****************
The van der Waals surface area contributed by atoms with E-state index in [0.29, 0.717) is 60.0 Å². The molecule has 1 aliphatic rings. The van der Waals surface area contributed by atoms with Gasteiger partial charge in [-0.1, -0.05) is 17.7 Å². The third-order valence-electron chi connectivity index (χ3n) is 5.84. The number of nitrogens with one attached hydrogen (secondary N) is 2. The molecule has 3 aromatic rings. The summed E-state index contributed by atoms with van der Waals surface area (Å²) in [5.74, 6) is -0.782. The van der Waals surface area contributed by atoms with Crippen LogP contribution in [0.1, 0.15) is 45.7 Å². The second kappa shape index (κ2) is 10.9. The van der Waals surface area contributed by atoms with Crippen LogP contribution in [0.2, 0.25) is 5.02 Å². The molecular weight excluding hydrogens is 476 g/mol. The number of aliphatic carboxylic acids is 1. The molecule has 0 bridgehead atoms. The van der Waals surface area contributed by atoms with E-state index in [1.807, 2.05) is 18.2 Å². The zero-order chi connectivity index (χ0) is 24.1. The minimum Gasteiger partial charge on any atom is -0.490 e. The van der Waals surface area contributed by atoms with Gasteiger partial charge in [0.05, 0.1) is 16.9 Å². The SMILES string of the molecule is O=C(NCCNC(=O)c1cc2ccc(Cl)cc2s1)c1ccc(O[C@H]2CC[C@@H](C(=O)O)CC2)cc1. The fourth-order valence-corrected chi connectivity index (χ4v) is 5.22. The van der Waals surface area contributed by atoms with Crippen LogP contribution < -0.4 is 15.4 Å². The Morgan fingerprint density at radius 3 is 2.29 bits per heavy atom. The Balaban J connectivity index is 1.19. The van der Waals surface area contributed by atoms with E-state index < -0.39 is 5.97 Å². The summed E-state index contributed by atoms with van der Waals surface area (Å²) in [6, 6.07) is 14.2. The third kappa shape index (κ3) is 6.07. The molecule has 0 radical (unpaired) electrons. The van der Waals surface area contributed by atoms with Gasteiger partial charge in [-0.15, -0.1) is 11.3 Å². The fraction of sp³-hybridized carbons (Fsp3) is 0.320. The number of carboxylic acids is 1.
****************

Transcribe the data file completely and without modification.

The van der Waals surface area contributed by atoms with E-state index in [0.29, 0.717) is 60.0 Å². The molecule has 1 aliphatic rings. The van der Waals surface area contributed by atoms with Gasteiger partial charge in [-0.1, -0.05) is 17.7 Å². The third-order valence-electron chi connectivity index (χ3n) is 5.84. The number of nitrogens with one attached hydrogen (secondary N) is 2. The molecule has 3 aromatic rings. The summed E-state index contributed by atoms with van der Waals surface area (Å²) in [5.74, 6) is -0.782. The van der Waals surface area contributed by atoms with Crippen LogP contribution in [0.1, 0.15) is 45.7 Å². The second kappa shape index (κ2) is 10.9. The van der Waals surface area contributed by atoms with Crippen LogP contribution in [0.2, 0.25) is 5.02 Å². The molecular weight excluding hydrogens is 476 g/mol. The number of aliphatic carboxylic acids is 1. The molecule has 0 bridgehead atoms. The van der Waals surface area contributed by atoms with E-state index in [1.807, 2.05) is 18.2 Å². The zero-order chi connectivity index (χ0) is 24.1. The minimum Gasteiger partial charge on any atom is -0.490 e. The van der Waals surface area contributed by atoms with Gasteiger partial charge in [0.05, 0.1) is 16.9 Å². The SMILES string of the molecule is O=C(NCCNC(=O)c1cc2ccc(Cl)cc2s1)c1ccc(O[C@H]2CC[C@@H](C(=O)O)CC2)cc1. The fourth-order valence-corrected chi connectivity index (χ4v) is 5.22. The van der Waals surface area contributed by atoms with Crippen LogP contribution < -0.4 is 15.4 Å². The Morgan fingerprint density at radius 3 is 2.29 bits per heavy atom. The Balaban J connectivity index is 1.19. The van der Waals surface area contributed by atoms with E-state index < -0.39 is 5.97 Å². The summed E-state index contributed by atoms with van der Waals surface area (Å²) in [6, 6.07) is 14.2. The third kappa shape index (κ3) is 6.07. The molecule has 0 radical (unpaired) electrons. The van der Waals surface area contributed by atoms with Gasteiger partial charge in [-0.15, -0.1) is 11.3 Å². The fraction of sp³-hybridized carbons (Fsp3) is 0.320. The number of carboxylic acids is 1.